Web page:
Like its namesake, The Unicorn Murders is an unusual beast. Part spy caper, part impossible crime, it’s a unique entry in the Carr library.
The story revolves around a duel between a master thief and a master detective. The thief publicly boasts of his intentions to steal a mysterious object, referred to as “The Unicorn”, during a flight to Paris. The detective, in turn, issues a public exclamation that he will be onboard the flight as well, with the intent to capture the thief. Both hero and villain are masters of disguise and nobody knows what they look like.
Not your standard Carr set up, am I right….? The whole premise of a super villain playing cat and mouse with his nemesis feels somewhat cardboard and out dated, although I suspect that this is Carr’s homage to The Mystery of the Yellow Room.
The action unfolds from the perspective of an ex-intelligence man vacationing in Paris. Through an attempt to impress an old love interest, he gets swept up in the plot to protect The Unicorn and capture the master thief. The first third of the book is fairly action-packed for a Carr story, featuring car chases, fist fights, and a downed airplane. The author moves the plot along well enough to keep you interested, although this is a bit of a deviation from his usual element. I found myself wondering how an impossible crime was going to come into play and how long it was going to be until we got there.
Fortunately, The Unicorn Murders is kind of two books in one. We eventually end up with a group of about a dozen people (including Merrivale) stranded at a chateau surrounded by a flooding river. We know that the thief and detective are among the occupants, but which ones are they? It is in this setting that Carr finally kicks into gear and unleashes an excellent puzzle. A man, standing in plain view of two witnesses, clutches his head and cries out in agony before collapsing. The cause of death – a large hole, several inches deep, bored into his skull. A gun can be ruled out, as there is no exit wound or bullet. The victim couldn’t have been stabbed, as the witnesses would have seen a weapon such as a spear or knife being thrown. To top it off, every conceivable escape route for a possible killer was being watched by multiple people.
Finally we get Carr in his element, and he plays the plot with expert precision. From the moment the murder happens, the book careens out of control towards an uncertain conclusion. Without me giving anything away, the plot bypasses a traditional investigation – in its place providing a bit of a thriller imbued with a real sense of peril.
Those familiar with the famous “99 Novels for a Locked Room Library” list may be aware that The Unicorn Murders is one of the 15 Carr novels included. This is a bit puzzling because it is in no way a locked room mystery – there is no room to be locked. However, it is a killer impossible crime. The murder occurs in an open hallway, but the presence of eye witnesses and the bizarre nature of the death left me struggling for an explanation……and I actually found one this time!
Yes, this is the one time where I’ve truly figured it out (well, I kind of had an idea of the overall technique behind Till Death Do Us Part). The murder weapon was immediately apparent to me, and I suspect it will be for many. The question, though, was how the murder could be pulled off in such vexing circumstances. I made a leap in reasoning, and suddenly the answer seemed completely obvious. Despite this, I thoroughly enjoyed the rest of the story. This is, I suspect, due to the fact that you can never really figure out a Carr twist completely. You may ascertain the general notion of “the how”, but it is impossible to see all of the tiny details that make everything come together. In my case, even though I figured out the how, I didn’t know the who – a fact that may be particularly humorous if you’ve read the book.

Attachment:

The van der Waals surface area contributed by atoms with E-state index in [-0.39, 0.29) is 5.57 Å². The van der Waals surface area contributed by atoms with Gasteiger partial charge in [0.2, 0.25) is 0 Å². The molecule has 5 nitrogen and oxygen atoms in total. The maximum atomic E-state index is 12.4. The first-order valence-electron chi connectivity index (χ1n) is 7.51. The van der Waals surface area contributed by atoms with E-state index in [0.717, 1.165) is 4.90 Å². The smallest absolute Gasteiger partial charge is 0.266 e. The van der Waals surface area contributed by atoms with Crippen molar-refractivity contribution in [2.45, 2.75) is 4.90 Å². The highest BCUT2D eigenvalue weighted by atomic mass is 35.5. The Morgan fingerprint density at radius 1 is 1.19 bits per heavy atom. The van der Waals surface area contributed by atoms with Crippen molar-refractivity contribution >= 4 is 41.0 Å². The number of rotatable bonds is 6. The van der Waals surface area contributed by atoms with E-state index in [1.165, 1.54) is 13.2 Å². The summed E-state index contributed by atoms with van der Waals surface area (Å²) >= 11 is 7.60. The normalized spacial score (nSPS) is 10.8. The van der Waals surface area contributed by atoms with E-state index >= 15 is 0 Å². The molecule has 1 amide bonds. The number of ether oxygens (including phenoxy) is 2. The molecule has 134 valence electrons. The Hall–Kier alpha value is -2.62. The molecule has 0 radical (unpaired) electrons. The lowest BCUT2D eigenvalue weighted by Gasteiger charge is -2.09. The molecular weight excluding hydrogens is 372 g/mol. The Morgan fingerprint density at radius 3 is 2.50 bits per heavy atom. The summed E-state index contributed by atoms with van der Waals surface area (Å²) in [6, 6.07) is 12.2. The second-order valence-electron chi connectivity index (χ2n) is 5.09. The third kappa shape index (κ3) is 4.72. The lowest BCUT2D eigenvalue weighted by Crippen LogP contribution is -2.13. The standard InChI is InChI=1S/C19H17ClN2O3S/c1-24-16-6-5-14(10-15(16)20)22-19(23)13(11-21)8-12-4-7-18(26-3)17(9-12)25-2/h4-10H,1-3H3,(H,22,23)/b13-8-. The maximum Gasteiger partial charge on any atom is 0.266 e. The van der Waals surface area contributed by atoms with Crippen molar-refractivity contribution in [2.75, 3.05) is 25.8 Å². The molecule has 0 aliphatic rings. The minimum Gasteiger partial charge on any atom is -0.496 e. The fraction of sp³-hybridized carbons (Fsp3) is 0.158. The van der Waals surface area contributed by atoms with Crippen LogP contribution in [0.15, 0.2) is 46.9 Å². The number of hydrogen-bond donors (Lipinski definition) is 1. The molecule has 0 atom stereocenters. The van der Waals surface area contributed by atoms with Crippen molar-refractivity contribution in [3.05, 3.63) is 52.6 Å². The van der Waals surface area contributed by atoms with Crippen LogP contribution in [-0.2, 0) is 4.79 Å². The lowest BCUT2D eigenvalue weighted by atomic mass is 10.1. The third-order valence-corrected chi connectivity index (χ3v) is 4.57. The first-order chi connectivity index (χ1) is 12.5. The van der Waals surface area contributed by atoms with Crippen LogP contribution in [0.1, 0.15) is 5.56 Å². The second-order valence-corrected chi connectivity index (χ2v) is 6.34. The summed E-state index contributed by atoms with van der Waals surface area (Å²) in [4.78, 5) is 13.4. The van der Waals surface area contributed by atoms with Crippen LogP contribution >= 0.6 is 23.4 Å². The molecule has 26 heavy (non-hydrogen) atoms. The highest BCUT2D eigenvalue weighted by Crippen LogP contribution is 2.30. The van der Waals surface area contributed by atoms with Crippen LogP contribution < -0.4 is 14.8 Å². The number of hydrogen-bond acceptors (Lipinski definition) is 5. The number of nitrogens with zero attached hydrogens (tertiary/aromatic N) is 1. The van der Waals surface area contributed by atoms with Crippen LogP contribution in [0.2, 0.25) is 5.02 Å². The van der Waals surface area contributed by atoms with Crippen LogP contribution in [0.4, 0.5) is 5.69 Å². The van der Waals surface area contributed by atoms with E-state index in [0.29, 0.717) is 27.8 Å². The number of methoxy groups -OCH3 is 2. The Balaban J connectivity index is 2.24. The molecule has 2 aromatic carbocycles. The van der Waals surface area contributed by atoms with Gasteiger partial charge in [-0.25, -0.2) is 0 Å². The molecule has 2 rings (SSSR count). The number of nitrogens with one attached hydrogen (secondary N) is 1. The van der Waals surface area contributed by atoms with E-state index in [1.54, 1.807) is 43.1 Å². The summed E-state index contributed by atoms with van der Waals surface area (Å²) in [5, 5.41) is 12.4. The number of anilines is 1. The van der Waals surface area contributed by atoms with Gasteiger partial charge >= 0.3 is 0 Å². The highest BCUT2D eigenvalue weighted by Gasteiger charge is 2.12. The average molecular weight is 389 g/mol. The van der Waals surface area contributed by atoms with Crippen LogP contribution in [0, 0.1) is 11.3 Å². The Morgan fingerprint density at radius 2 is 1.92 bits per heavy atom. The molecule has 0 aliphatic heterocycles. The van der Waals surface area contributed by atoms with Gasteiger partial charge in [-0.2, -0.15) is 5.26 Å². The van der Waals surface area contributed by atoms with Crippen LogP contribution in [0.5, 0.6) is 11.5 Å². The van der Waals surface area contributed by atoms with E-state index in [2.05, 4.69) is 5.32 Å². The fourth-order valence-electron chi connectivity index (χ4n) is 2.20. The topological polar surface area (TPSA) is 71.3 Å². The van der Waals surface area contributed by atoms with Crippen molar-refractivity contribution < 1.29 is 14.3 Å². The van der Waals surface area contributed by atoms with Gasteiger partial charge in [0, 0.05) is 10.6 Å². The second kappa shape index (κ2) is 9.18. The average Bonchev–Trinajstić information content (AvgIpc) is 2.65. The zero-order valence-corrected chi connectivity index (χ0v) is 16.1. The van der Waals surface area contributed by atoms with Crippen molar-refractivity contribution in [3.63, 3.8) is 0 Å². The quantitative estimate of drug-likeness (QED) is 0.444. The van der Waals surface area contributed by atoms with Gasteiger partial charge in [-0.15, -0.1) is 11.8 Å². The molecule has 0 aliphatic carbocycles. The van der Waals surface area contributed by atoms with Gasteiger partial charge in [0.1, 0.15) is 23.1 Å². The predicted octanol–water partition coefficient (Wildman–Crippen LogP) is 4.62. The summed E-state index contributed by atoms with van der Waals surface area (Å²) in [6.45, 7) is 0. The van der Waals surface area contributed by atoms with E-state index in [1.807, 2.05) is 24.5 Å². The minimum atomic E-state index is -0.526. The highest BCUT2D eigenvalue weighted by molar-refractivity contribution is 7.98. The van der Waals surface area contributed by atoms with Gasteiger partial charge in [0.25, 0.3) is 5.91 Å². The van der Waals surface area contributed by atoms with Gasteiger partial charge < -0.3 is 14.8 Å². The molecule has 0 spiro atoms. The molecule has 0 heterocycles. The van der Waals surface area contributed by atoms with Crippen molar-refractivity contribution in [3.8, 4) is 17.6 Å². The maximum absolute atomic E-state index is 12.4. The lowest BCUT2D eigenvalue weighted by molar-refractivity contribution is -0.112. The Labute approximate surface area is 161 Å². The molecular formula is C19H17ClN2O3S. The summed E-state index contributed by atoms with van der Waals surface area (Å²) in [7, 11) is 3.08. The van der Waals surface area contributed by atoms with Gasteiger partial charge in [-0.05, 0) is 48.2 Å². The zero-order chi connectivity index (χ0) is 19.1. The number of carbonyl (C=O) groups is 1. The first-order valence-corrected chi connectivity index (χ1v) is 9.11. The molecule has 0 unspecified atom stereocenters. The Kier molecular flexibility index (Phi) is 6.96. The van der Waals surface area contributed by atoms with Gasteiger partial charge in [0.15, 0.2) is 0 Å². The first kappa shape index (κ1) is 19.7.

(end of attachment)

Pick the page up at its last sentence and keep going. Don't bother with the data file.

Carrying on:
A truly great impossible crime isn’t just about the puzzling nature of the impossibility. You have to factor in the the solution and whether it ultimately satisfies. Some stories contain overly intricate mechanisms that would benefit from a diagram. Others, like The White Priory Murders, provide a solution that is so elegant in its simplicity that it boggles you that there was ever a mystery in the first place. The Unicorn Murders falls in the later camp, with a solution that I can only call brazen.
As for the book as a whole – I could take or leave the whole spy caper aspect of it. I’m happy to see Carr taking a variety of approaches with his story telling and he is skilled at creating a sense of adventure (see also Fire, Burn and The Nine Wrong Answers). It is the last 2/3 of the book though that truly stands out, providing what you would hope for in a strong 1930’s era Merrivale mystery.
My copy of the book contains a floor plan of the crime scene, which is always a welcome inclusion (sure would have liked one for Death Watch…). However, the page with the floor plan was positioned several pages before the actual crime occurred, which is unfortunate since the diagram clearly gives away who the victim is going to be.
Early in the book, Merrivale exclaims “Archons of Athens” – a saying attributed to Fell, not Merrivale. I temporarily questioned whether the book had been intended as a Fell tale, and Carr had just missed a detail while scrubbing the story. This seems extremely unlikely, as the circumstances of Merrivale’s involvement in the story are heavily reliant on his government position.